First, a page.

McCaskill communications director Caitlin Legacki replied, "Birds of a feather flock together and today one big earmarker is simply endorsing another. Kit Bond is supporting Todd Akin because he knows that Todd Akin is the only candidate in this race who will carry his torch by defending the wasteful practice of earmarking. .."
Boone praised Akin's opposition to abortion, and lambasted McCaskill's support for reproductive rights.
Read the Beacon's earlier story:
The newest TV ads focusing on Missouri’s U.S. Senate contest aren’t coming from the candidates, but from outside independent political action committees that have jumped into the fray on behalf of Republican Todd Akin or Democratic incumbent Claire McCaskill.
Freedom's Defense Fund, a conservative group, announced that it’s spending $250,000 to air a spot that takes aim at McCaskill, who is attacked for being “in lockstep” with President Barack Obama, supporting “socialized medicine and expanding the welfare state.”
The ad also calls on viewers to support Akin. In a statement, the group says its ad “takes McCaskill to task for her consistent support of Barack Obama's unpopular policies. The ad is the first in a campaign that will include saturation cable advertising in swing counties, radio and aggressive web advertising.”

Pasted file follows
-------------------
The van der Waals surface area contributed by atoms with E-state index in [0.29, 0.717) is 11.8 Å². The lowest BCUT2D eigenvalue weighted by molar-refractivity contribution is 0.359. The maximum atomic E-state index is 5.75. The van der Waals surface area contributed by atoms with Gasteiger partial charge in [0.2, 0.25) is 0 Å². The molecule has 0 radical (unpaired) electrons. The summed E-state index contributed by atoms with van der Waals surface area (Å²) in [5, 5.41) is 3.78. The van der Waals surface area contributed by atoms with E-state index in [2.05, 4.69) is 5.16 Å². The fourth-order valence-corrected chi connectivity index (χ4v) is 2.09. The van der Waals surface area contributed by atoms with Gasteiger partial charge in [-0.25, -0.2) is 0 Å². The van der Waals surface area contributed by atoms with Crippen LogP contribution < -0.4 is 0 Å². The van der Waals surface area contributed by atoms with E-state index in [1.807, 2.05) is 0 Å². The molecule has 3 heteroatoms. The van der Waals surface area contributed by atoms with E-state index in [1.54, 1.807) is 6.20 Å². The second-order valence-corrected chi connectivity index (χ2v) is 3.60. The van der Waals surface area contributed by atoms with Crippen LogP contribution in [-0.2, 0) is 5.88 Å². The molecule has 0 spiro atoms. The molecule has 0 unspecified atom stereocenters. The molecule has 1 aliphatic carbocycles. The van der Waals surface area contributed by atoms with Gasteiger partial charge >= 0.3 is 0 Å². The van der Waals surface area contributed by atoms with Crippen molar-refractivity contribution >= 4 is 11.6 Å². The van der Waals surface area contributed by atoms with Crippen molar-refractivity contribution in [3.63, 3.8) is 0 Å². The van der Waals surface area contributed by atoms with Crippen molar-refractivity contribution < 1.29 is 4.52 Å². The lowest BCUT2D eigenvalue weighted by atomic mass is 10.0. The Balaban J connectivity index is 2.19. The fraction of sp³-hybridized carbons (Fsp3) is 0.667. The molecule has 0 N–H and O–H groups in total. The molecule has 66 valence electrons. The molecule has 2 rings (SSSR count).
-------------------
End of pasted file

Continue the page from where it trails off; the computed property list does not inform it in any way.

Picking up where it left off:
Meanwhile, the Senate Conservatives Fund, a SuperPAC with ties to influential Sen. Jim DeMint, R-S.C., said Thursday it’s “pledging to direct $290,000” to the effort to defeat McCaskill, in office since 2007.
But the combined pro-Akin spending of about $540,000 is dwarfed by the launch of a $1 million pro-McCaskill TV ad buy by two Democratic-aligned groups that have joined forces: the Service Employees International Union and Emily’s List, a political-action committee that largely backs Democrats who support reproductive rights.
According to the coalition's announcement, the pro-McCaskill spot will run on cable and broadcast stations in St. Louis, Kansas City and Springfield, Mo.
The pro-McCaskill ad opens with the now-famous TV footage of Akin discussing “legitimate rape” with KTVI newsman Charles Jaco and then highlights his other comments or views.
“Claire McCaskill is the kind of independent voice Missouri women want in Washington,” said Stephanie Schriock, president of EMILY’s List. “And the contrast could not be clearer. In a class of total extremists, Todd Akin is possibly the most out-of-touch sounding Republican in the country. We all remember the ‘legitimate rape’ comment, but Akin also thinks Medicare is unconstitutional, called federal student loans a cancer, and opposed the national sex offender registry. Todd Akin is just plain wrong for Missouri.”
Akin and McCaskill also are running TV ads, but with the influx of private groups, most of the U.S. Senate ads seen by TV viewers likely soon won’t be from the official campaigns.
Such independent spots cannot be coordinated with the candidate’s campaign, and the ads’ themes or attacks -- or accuracy -- can’t be cleared by the candidate, either.